Gurcan concludes, “In short, the depletion of air combat and helicopter pilots and special forces personnel has adversely affected the combat strength of the TSK, but it is generally felt that the high motivation of the remaining personnel can make up for the numerical decline. It is fortunate that the second army, which is fighting the PKK, maintaining border security with Syria and participating in Operation Euphrates Shield, has been the least affected command. But at the end of the day, the TSK will need at least two years to recover from the losses inflicted by the coup attempt and the consequent purges.”

40,000 Turks in "gray area" regarding crackdown

Metin Cetingulec reports that 51,000 public sector employees have been dismissed from the Turkish public service because alleged ties with what the Turkish government calls the Fethullah Gulen Terror Organization (FETO).

“The names of the people who were dismissed were published in the Official Gazette, exposing them for all to see and crushing their chances of employment in the private sector. Those who asked for retirement saw their applications rejected,” Cetingulec writes.

There is a sense of fear and anxiety throughout Turkish society, as the purges affect all walks of life. “The hunt for FETO supporters in the public sector is also continuing,” reports Cetingulec. According to the daily Sabah, another 40,000 people have been put in a "gray" category, risking expulsion if their suspected bonds with the group are "clearly established." 

Sukru Kucuksahin adds, “The frenzy and severity of the purge seems to have irked even its standard-bearer, Erdogan, who last week grumbled that “irrelevant” people were being targeted. Then, addressing governors, he said, “I don’t want you to compete with each other on who gets more public servants dismissed. I want you to be fair.”

Turkish crackdown "unsustainable" 

Cengiz Candar reports that the detention of prominent novelist and independent journalist Ahmet Altan and his brother, Mehmet Altan, a distinguished academic and columnist, has “created an enormous backlash across the world, with hundreds of international intellectuals signing a letter of protest against the Turkish government. At the time of this writing, the number of international intellectual celebrities had reached 217, and the number continues to soar.”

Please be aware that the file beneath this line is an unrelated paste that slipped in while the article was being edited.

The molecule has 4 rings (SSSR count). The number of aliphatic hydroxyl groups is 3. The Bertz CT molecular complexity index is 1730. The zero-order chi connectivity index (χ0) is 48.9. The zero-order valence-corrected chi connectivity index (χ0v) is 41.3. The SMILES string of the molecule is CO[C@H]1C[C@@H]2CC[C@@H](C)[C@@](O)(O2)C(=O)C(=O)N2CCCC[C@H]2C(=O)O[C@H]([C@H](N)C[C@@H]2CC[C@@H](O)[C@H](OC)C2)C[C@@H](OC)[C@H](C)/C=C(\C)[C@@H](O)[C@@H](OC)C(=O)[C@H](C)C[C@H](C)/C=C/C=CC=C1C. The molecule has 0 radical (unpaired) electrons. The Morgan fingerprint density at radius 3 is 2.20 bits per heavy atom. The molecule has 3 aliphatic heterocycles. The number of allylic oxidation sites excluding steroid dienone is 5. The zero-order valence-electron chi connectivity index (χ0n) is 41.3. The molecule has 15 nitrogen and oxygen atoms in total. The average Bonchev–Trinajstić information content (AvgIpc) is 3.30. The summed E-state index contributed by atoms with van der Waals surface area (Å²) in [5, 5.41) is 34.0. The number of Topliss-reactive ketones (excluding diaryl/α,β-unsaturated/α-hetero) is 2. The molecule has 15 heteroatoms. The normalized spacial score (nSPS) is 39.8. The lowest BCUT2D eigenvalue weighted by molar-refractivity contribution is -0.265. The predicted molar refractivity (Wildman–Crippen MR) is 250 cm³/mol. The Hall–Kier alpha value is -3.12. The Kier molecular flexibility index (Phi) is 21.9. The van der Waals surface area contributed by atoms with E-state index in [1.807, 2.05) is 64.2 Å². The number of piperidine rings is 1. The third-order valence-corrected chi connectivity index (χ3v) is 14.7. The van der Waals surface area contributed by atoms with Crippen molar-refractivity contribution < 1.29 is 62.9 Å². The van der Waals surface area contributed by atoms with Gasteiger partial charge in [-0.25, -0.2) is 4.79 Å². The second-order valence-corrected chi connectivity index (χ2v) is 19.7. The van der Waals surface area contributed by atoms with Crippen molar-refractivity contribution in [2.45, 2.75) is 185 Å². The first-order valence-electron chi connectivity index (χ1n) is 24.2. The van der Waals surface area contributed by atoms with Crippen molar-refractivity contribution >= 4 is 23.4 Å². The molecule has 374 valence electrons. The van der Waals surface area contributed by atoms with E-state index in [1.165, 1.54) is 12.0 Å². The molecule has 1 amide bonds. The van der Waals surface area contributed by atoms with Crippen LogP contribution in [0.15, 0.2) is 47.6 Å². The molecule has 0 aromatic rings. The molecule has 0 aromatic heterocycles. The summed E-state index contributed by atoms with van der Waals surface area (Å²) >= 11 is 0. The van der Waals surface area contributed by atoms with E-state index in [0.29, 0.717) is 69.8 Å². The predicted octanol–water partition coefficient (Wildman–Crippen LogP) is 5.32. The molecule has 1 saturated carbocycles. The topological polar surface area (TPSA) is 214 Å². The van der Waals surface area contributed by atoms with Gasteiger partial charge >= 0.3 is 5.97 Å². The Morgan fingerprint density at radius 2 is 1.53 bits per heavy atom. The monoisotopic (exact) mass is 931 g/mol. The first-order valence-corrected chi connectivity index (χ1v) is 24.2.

Among the accusation against the brothers is their “participating in a coup plot by giving ‘subliminal’ or ‘subconscious’ messages in a television talk show a day before the coup attempt.”

Candar concludes that “it is getting to be more and more unsustainable. The growing reaction of the international intelligentsia is a glimpse of hope not only for the freedom of Ahmet Altan and Mehmet Altan — who are spending the long holiday in an Istanbul jail — but also for other jailed intellectuals and journalists and for Turkey itself.”

Pinar Tremblay reports on how Turkish millennials have turned to alternative, light-fare print magazines, which have offered a respite from the brutal crackdown on independent media.

“These magazines are popular because they tell people they can make them smile again, even if for a little while. They ridicule authoritarian language with a shrewd riddle. Most importantly, they are keeping the pulse of young people in Turkey. Because they are seen as light and goofy, they have so far managed to escape the wrath of governmental censorship, but just like the nursery rhymes that have survived for centuries, some of these magazines’ slogans, images and poems have infiltrated the minds and mobile devices of the younger generations in Turkey. We cannot calculate precisely how strong their political effect will be, but they are likely to outlast the existing ruling elite,” writes Tremblay.